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Protect Medicaid: Vulnerable Seniors & Children with Disabilities

Where AARP Stands on Medicaid


Essential Care

En español | For nearly 60 years, AARP has been fighting to ensure older Americans have affordable health care and access to the services they need to stay at home as they age.

Right now, there is legislation in the House of Representatives that would cut Medicaid by $880 billion, jeopardizing essential care to millions of Americans, including seniors, children, and adults with disabilities. The bill would shift hundreds of billions of dollars in costs to states and taxpayers, take health care away from millions of families, and cut services that help seniors and people with disabilities live independently in their homes and communities for as long as possible.

For more than 50 years, Medicaid has provided essential care to millions of Americans, including 17.4 million children and adults with disabilities, and low-income seniors. During times of economic downturn, hardworking Americans who’ve lost jobs turn to Medicaid for their care.

Medicaid is jointly financed by states and the federal government. Under this financing arrangement, the federal government guarantees that it will share, with states, the costs of all medically necessary health care and needed long-term care (such as assistance with bathing, dressing, toileting) for eligible individuals. Under the current system, federal funding increases in response to increases in enrollment due to unemployment, outbreaks of epidemics, natural disasters, the cost of care, and the services people use.

Health Care Reform Debate

The proposed American Health Care Act includes per capita caps — a fixed amount of funding for each Medicaid enrollee. Once the per capita amount is set by the federal government, it would not change, even if a state’s actual program costs were greater than the allotted amount. If a state’s costs exceeded the cap, it would have to use its own funds to make up the difference or, more likely, cut services for low-income residents, including children and adults with disabilities and seniors.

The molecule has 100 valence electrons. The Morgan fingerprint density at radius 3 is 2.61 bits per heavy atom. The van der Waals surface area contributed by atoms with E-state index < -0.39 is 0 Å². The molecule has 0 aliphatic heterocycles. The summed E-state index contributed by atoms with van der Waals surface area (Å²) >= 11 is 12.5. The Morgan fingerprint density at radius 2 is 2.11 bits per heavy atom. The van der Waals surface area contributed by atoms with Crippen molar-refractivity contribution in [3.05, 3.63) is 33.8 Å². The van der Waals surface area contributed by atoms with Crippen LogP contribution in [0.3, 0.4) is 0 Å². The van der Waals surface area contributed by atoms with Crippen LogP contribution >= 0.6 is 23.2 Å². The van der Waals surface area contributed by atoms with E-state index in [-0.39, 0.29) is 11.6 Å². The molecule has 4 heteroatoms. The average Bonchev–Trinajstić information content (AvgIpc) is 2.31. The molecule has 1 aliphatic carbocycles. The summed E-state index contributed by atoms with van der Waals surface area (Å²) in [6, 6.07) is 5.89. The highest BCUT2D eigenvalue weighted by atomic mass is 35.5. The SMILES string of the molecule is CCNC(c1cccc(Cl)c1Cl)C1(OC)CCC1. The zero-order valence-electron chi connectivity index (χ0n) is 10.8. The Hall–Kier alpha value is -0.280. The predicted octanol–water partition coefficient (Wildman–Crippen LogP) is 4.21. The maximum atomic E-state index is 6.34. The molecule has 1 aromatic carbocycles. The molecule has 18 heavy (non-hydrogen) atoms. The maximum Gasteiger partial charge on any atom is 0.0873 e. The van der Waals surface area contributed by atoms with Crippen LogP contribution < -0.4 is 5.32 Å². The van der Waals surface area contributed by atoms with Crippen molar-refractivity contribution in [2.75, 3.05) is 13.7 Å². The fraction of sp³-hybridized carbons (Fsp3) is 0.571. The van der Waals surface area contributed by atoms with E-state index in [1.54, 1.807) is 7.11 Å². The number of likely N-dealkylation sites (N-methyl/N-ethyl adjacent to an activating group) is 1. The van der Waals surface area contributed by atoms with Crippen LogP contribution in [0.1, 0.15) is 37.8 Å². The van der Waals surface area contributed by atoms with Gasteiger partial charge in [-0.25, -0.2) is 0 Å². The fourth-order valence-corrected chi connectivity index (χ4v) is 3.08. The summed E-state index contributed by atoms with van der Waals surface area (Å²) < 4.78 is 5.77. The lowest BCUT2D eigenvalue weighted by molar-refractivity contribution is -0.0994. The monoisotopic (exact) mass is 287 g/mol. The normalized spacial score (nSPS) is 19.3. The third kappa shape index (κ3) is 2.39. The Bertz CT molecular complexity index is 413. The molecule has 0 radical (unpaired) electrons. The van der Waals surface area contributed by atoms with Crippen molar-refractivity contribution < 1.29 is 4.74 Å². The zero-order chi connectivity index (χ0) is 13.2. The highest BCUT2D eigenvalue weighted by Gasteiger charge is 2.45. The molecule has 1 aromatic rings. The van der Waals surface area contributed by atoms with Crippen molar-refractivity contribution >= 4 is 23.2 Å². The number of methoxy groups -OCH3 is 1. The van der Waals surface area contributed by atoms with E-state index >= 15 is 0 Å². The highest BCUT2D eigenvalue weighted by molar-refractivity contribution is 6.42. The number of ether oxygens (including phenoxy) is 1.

These caps would put an enormous financial burden on states and state taxpayers, take health care away from millions of families, and cut services that help seniors and people with disabilities live independently in their homes and communities.

Our Medicaid Values

  • Ensure adequacy and affordability. Medicaid should remain a vital safety net that guarantees adequate and affordable health care and long-term services and supports that meet the needs and preferences of beneficiaries and recognize and assist their family caregivers. Medicaid should also cover a range of home- and community-based services to allow individuals to live as independently as possible.
  • Ensure quality, efficiency and program integrity. Medicaid should improve the quality and efficiency of care for beneficiaries and maximize value for the program. Program waste, fraud and abuse should be identified and eliminated, and the process should not unduly burden beneficiaries.
  • Provide sufficient and responsive federal funding. Federal funding should be sufficient to account for the complex needs of beneficiaries and changes in state circumstances that affect program enrollment and costs.  
  • Provide state flexibility and accountability. States, with federal guidance and oversight, should have flexibility to innovate and strengthen their programs in ways that do not cause harm to beneficiaries.